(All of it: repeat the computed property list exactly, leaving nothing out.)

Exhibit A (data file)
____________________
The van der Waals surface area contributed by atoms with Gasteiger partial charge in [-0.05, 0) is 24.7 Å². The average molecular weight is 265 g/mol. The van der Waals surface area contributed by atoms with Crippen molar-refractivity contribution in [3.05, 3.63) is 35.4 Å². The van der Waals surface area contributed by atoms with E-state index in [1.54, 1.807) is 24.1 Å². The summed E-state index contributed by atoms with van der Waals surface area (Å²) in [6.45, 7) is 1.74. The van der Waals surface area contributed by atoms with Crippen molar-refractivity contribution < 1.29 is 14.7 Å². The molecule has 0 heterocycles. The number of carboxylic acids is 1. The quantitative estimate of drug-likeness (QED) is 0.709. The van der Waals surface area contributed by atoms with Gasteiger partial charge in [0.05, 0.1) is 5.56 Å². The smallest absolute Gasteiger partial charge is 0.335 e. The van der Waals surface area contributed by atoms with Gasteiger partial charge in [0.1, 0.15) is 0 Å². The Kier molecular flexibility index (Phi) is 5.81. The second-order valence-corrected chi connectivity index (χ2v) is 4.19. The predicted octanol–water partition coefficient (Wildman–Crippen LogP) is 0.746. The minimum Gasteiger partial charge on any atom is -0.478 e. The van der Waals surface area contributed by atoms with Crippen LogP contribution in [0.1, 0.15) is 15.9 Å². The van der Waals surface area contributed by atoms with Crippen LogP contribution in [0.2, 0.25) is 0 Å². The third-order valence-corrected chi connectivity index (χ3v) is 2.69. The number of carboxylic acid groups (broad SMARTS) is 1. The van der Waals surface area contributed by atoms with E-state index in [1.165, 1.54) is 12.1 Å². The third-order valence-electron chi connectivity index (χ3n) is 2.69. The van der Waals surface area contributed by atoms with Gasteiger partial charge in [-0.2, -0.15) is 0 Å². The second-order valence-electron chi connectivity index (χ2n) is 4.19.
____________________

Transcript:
The van der Waals surface area contributed by atoms with Gasteiger partial charge in [-0.05, 0) is 24.7 Å². The average molecular weight is 265 g/mol. The van der Waals surface area contributed by atoms with Crippen molar-refractivity contribution in [3.05, 3.63) is 35.4 Å². The van der Waals surface area contributed by atoms with E-state index in [1.54, 1.807) is 24.1 Å². The summed E-state index contributed by atoms with van der Waals surface area (Å²) in [6.45, 7) is 1.74. The van der Waals surface area contributed by atoms with Crippen molar-refractivity contribution < 1.29 is 14.7 Å². The molecule has 0 heterocycles. The number of carboxylic acids is 1. The quantitative estimate of drug-likeness (QED) is 0.709. The van der Waals surface area contributed by atoms with Gasteiger partial charge in [0.05, 0.1) is 5.56 Å². The smallest absolute Gasteiger partial charge is 0.335 e. The van der Waals surface area contributed by atoms with Gasteiger partial charge in [0.1, 0.15) is 0 Å². The Kier molecular flexibility index (Phi) is 5.81. The second-order valence-corrected chi connectivity index (χ2v) is 4.19. The predicted octanol–water partition coefficient (Wildman–Crippen LogP) is 0.746. The minimum Gasteiger partial charge on any atom is -0.478 e. The van der Waals surface area contributed by atoms with Crippen LogP contribution in [0.1, 0.15) is 15.9 Å². The van der Waals surface area contributed by atoms with Crippen LogP contribution in [0.2, 0.25) is 0 Å². The third-order valence-corrected chi connectivity index (χ3v) is 2.69. The number of carboxylic acid groups (broad SMARTS) is 1. The van der Waals surface area contributed by atoms with E-state index in [1.165, 1.54) is 12.1 Å². The third-order valence-electron chi connectivity index (χ3n) is 2.69. The van der Waals surface area contributed by atoms with Gasteiger partial charge in [-0.2, -0.15) is 0 Å². The second-order valence-electron chi connectivity index (χ2n) is 4.19.